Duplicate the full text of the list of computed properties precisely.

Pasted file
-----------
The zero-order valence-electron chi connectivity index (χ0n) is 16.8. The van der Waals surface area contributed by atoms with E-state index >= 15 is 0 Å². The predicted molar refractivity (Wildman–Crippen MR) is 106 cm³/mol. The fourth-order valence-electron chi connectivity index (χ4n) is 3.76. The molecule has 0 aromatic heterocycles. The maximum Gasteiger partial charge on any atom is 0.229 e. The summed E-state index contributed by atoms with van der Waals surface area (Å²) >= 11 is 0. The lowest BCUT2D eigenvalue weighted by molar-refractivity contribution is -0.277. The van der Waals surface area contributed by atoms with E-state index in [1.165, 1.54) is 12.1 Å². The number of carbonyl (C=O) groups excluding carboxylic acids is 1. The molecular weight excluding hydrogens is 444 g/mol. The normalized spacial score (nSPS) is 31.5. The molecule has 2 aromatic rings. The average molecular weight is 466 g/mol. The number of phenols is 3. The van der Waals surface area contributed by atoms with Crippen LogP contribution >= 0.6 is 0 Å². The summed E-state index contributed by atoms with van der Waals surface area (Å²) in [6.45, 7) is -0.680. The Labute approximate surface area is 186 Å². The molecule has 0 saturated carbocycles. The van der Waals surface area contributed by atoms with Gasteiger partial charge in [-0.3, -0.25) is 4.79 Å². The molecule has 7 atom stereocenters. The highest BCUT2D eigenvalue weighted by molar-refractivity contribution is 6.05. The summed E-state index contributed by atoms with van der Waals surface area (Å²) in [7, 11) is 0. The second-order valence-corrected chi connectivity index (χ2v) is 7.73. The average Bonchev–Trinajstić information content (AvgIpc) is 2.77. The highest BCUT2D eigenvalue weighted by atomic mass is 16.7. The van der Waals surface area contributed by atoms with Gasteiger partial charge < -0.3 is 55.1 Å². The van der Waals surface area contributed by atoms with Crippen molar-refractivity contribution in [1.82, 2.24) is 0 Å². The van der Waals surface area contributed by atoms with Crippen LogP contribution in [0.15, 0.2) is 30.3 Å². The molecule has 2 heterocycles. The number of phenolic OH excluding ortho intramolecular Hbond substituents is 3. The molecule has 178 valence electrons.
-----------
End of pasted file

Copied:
The zero-order valence-electron chi connectivity index (χ0n) is 16.8. The van der Waals surface area contributed by atoms with E-state index >= 15 is 0 Å². The predicted molar refractivity (Wildman–Crippen MR) is 106 cm³/mol. The fourth-order valence-electron chi connectivity index (χ4n) is 3.76. The molecule has 0 aromatic heterocycles. The maximum Gasteiger partial charge on any atom is 0.229 e. The summed E-state index contributed by atoms with van der Waals surface area (Å²) >= 11 is 0. The lowest BCUT2D eigenvalue weighted by molar-refractivity contribution is -0.277. The van der Waals surface area contributed by atoms with E-state index in [1.165, 1.54) is 12.1 Å². The number of carbonyl (C=O) groups excluding carboxylic acids is 1. The molecular weight excluding hydrogens is 444 g/mol. The normalized spacial score (nSPS) is 31.5. The molecule has 2 aromatic rings. The average molecular weight is 466 g/mol. The number of phenols is 3. The van der Waals surface area contributed by atoms with Crippen LogP contribution >= 0.6 is 0 Å². The summed E-state index contributed by atoms with van der Waals surface area (Å²) in [6.45, 7) is -0.680. The Labute approximate surface area is 186 Å². The molecule has 0 saturated carbocycles. The van der Waals surface area contributed by atoms with Gasteiger partial charge in [-0.3, -0.25) is 4.79 Å². The molecule has 7 atom stereocenters. The highest BCUT2D eigenvalue weighted by molar-refractivity contribution is 6.05. The summed E-state index contributed by atoms with van der Waals surface area (Å²) in [7, 11) is 0. The second-order valence-corrected chi connectivity index (χ2v) is 7.73. The average Bonchev–Trinajstić information content (AvgIpc) is 2.77. The highest BCUT2D eigenvalue weighted by atomic mass is 16.7. The van der Waals surface area contributed by atoms with Gasteiger partial charge < -0.3 is 55.1 Å². The van der Waals surface area contributed by atoms with Crippen molar-refractivity contribution in [1.82, 2.24) is 0 Å². The van der Waals surface area contributed by atoms with Crippen LogP contribution in [0.15, 0.2) is 30.3 Å². The molecule has 2 heterocycles. The number of phenolic OH excluding ortho intramolecular Hbond substituents is 3. The molecule has 178 valence electrons.